Brain cancer patient-researchers featured in Cancer Health magazine

Brain Cancer Quality of Life Collaborative patient stakeholders, Liz Salmi and Adam Hayden, were featured in Cancer Health magazine for their work in this collaborative. Check out a preview of this story, and read the full article at


Liz Salmi and Adam Hayden found each other on Twitter and bonded over the fact that both had been in punk rock bands and both had been diagnosed with brain cancer.

On Facebook, biochemist Corrie Painter met an instant friend who had been diagnosed with rare angiosarcoma of the breast—just like her.

And over drinks at a national summit for cancer survivors, former rocket scientist Janet Freeman-Daily connected with four other lung cancer patients who shared the same uncommon tumor gene mutation.

Finding others who share a specific diagnosis can be an invaluable source of support and information. Beyond that, these allies went on to launch ambitious efforts that could help reshape the future of cancer research.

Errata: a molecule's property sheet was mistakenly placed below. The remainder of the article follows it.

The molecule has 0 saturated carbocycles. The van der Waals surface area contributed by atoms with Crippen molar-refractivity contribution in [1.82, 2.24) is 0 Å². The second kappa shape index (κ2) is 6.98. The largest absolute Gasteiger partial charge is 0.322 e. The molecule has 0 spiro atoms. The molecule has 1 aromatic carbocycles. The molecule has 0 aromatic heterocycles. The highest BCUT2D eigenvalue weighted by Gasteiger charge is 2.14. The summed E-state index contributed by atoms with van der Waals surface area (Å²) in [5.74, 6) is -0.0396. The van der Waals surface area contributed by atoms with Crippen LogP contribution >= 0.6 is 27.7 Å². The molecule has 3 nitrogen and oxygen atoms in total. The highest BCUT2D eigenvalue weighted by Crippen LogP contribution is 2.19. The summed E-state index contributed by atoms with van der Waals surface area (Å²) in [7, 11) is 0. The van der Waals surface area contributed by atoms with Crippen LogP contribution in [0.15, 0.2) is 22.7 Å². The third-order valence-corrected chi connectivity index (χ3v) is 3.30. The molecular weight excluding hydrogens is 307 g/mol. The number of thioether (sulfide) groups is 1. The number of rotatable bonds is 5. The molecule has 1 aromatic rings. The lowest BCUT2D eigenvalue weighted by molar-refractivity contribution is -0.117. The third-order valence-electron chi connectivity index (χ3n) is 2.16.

Patient-led research is growing in both size and sophistication. What’s more, these projects are attracting the attention of academic institutions and funding agencies with their focus on largely unaddressed scientific questions and unmet medical needs.

Diving into the research was “so scary but also so exciting,” says Salmi, who helped start a project that could lead to better care for people with brain cancer.